I'm fairly certain that he's IEI and that Régine Chassagne, his wife and bandmate, is SLE. Regarding subtypes, I'm not really as certain. Perhaps Ni-INFp (H-IEI) [INFp-ISFp] for Win Butler, and Se-ESTp (C-SLE) [INFp-ENTp] for Régine Chassagne.
Here's my current typing of Win Butler:
INFp --- --- Romantic
using 2 subtypes: Intuitive Romantic (Ni-INFp)
using 4 subtypes: Harmonizing Romantic (H-INFp)
using 8 subtypes: Experiential (or Self-Perceptive) Romantic (Si-INFp)
using 16 subtypes: Joie de Vivre (or Peaceful) Romantic (INFp-ISFp)
Here are the pictures:
Here's the wikipedia link:
'He also worked with the administration to establish "Winter Thaw," in which students got a long weekend's worth of rest in the middle of typically cold, grueling New England winters.'
Here's some of what Robert Christgau had to say:
'Funeral [Merge, 2004]
First you notice that the opener really is kinda gorgeous, with its twin-xylophone-echoed piano flourish and all. Then you isolate Win Butler's sob and fantasize about throttling the twit, an immature impulse unmitigated by the lyrics, which are histrionic even for a guy who's just lost a grandparent (or whoever). But if you keep at it till the next song, which tells the story of his runaway older brother getting bitten by a vampire, you begin to admire his resilience--he's retained a sense of the ridiculous, which is more than you can say of most young twits who sing about losing a grandparent (or whoever). And that's how the album goes--too fond of drama, but aware of its small place in the big world, and usually beautiful. N.B.: if you're considering Montreal, which is certainly my favorite Canadian place, the ex-Texans and -Haitian here want to make clear that it's horribly cold. A-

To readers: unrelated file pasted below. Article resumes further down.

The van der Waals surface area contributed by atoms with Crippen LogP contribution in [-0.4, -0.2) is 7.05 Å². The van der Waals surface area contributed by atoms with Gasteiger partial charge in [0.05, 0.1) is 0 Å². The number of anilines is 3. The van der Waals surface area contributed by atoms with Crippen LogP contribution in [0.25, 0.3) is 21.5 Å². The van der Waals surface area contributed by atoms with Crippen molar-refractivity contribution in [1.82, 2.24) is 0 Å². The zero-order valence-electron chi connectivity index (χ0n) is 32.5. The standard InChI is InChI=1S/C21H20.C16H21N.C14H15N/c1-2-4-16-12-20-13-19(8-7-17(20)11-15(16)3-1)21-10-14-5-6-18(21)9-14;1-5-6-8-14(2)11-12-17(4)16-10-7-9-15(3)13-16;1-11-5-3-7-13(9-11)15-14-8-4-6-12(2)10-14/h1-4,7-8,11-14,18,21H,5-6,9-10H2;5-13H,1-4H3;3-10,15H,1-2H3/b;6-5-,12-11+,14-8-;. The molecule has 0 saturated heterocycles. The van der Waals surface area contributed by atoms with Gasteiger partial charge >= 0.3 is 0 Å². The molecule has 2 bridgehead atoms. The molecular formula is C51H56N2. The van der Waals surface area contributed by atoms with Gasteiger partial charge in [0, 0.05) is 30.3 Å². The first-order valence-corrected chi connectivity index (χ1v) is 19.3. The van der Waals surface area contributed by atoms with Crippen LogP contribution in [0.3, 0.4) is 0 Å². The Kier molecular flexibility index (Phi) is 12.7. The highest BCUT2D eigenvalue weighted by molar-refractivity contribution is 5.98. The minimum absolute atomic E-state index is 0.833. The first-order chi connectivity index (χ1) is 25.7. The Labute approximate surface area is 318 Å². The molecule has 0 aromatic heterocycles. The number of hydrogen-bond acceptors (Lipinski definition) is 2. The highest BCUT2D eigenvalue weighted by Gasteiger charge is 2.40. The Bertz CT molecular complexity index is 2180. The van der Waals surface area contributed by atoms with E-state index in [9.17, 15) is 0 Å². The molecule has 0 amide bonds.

Neon Bible [Merge, 2007]
To remind us that anxiety is in his bones, Win Butler refurbishes the 2003 plaint "No Cars Go" as a football cheer about the safe place just before sleep. But everywhere else he emerges from his precious privacy and names the things he has to be afraid of, things he shares with all of us -- religions run amok, rising tides, the surveillance state, a cowboy-in-chief with so little to lose he could start World War III on a dare. He doesn't tame his fears by naming them, or hint that they can be overcome, although in "The Well and the Lighthouse," he advises the lighthouse: "If you leave, them ships are gonna wreck." But he and his large band of unarty art-rockers rock so hard and so beautiful they can propel anyone who listens past the end of the record. They thud rather than thunder. But what a loud and joyous thud it is. A+'
Here are the songs: